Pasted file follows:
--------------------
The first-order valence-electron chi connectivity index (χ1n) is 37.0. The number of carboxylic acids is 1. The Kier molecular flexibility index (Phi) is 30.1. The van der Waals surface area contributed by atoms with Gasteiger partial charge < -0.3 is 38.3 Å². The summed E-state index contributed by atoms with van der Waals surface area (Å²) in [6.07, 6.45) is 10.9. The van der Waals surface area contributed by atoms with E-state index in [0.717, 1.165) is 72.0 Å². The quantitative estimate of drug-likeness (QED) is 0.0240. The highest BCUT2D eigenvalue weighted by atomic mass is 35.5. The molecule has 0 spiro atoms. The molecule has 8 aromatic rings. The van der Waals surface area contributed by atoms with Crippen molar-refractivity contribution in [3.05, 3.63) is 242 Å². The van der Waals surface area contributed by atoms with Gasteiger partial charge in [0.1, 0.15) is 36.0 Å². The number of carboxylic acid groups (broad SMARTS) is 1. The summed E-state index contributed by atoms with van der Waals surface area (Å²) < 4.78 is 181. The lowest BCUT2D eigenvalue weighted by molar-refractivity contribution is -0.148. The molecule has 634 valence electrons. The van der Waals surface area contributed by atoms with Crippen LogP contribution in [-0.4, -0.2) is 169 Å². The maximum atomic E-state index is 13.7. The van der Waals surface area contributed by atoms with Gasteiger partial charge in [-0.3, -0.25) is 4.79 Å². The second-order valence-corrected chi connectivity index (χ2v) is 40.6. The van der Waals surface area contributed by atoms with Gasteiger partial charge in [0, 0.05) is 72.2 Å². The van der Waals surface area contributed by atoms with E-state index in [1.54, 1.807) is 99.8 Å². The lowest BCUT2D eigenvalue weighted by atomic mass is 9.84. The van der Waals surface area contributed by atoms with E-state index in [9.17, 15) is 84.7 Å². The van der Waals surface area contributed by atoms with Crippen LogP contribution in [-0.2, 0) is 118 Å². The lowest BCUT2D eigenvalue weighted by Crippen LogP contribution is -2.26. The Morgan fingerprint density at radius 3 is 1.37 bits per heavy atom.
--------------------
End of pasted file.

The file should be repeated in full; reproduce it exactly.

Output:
The first-order valence-electron chi connectivity index (χ1n) is 37.0. The number of carboxylic acids is 1. The Kier molecular flexibility index (Phi) is 30.1. The van der Waals surface area contributed by atoms with Gasteiger partial charge < -0.3 is 38.3 Å². The summed E-state index contributed by atoms with van der Waals surface area (Å²) in [6.07, 6.45) is 10.9. The van der Waals surface area contributed by atoms with E-state index in [0.717, 1.165) is 72.0 Å². The quantitative estimate of drug-likeness (QED) is 0.0240. The highest BCUT2D eigenvalue weighted by atomic mass is 35.5. The molecule has 0 spiro atoms. The molecule has 8 aromatic rings. The van der Waals surface area contributed by atoms with Crippen molar-refractivity contribution in [3.05, 3.63) is 242 Å². The van der Waals surface area contributed by atoms with Gasteiger partial charge in [0.1, 0.15) is 36.0 Å². The number of carboxylic acid groups (broad SMARTS) is 1. The summed E-state index contributed by atoms with van der Waals surface area (Å²) < 4.78 is 181. The lowest BCUT2D eigenvalue weighted by molar-refractivity contribution is -0.148. The molecule has 634 valence electrons. The van der Waals surface area contributed by atoms with Crippen LogP contribution in [-0.4, -0.2) is 169 Å². The maximum atomic E-state index is 13.7. The van der Waals surface area contributed by atoms with Gasteiger partial charge in [-0.3, -0.25) is 4.79 Å². The second-order valence-corrected chi connectivity index (χ2v) is 40.6. The van der Waals surface area contributed by atoms with Gasteiger partial charge in [0, 0.05) is 72.2 Å². The van der Waals surface area contributed by atoms with E-state index in [1.54, 1.807) is 99.8 Å². The lowest BCUT2D eigenvalue weighted by atomic mass is 9.84. The van der Waals surface area contributed by atoms with E-state index in [9.17, 15) is 84.7 Å². The van der Waals surface area contributed by atoms with Crippen LogP contribution in [-0.2, 0) is 118 Å². The lowest BCUT2D eigenvalue weighted by Crippen LogP contribution is -2.26. The Morgan fingerprint density at radius 3 is 1.37 bits per heavy atom.